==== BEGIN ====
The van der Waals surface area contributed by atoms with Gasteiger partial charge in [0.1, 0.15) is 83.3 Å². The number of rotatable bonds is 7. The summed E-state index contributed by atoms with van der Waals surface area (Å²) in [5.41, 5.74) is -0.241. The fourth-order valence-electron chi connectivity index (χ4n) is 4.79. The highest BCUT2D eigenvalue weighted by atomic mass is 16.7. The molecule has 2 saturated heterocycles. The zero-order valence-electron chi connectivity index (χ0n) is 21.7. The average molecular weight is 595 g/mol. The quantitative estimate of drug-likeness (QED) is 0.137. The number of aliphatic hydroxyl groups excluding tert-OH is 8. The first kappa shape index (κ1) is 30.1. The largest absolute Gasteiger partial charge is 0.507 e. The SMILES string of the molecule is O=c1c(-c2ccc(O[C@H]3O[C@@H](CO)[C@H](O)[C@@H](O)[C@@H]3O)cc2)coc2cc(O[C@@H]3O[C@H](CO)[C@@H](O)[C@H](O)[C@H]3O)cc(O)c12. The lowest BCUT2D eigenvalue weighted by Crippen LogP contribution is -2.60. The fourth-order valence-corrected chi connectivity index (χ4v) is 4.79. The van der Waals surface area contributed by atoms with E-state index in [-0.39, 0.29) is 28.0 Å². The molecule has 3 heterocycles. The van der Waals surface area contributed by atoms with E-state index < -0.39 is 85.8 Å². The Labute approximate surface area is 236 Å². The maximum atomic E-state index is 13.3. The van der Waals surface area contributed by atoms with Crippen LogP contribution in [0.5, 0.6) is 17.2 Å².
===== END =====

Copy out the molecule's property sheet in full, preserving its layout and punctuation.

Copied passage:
The van der Waals surface area contributed by atoms with Gasteiger partial charge in [0.1, 0.15) is 83.3 Å². The number of rotatable bonds is 7. The summed E-state index contributed by atoms with van der Waals surface area (Å²) in [5.41, 5.74) is -0.241. The fourth-order valence-electron chi connectivity index (χ4n) is 4.79. The highest BCUT2D eigenvalue weighted by atomic mass is 16.7. The molecule has 2 saturated heterocycles. The zero-order valence-electron chi connectivity index (χ0n) is 21.7. The average molecular weight is 595 g/mol. The quantitative estimate of drug-likeness (QED) is 0.137. The number of aliphatic hydroxyl groups excluding tert-OH is 8. The first kappa shape index (κ1) is 30.1. The largest absolute Gasteiger partial charge is 0.507 e. The SMILES string of the molecule is O=c1c(-c2ccc(O[C@H]3O[C@@H](CO)[C@H](O)[C@@H](O)[C@@H]3O)cc2)coc2cc(O[C@@H]3O[C@H](CO)[C@@H](O)[C@H](O)[C@H]3O)cc(O)c12. The lowest BCUT2D eigenvalue weighted by Crippen LogP contribution is -2.60. The fourth-order valence-corrected chi connectivity index (χ4v) is 4.79. The van der Waals surface area contributed by atoms with E-state index in [-0.39, 0.29) is 28.0 Å². The molecule has 3 heterocycles. The van der Waals surface area contributed by atoms with E-state index < -0.39 is 85.8 Å². The Labute approximate surface area is 236 Å². The maximum atomic E-state index is 13.3. The van der Waals surface area contributed by atoms with Crippen LogP contribution in [0.5, 0.6) is 17.2 Å².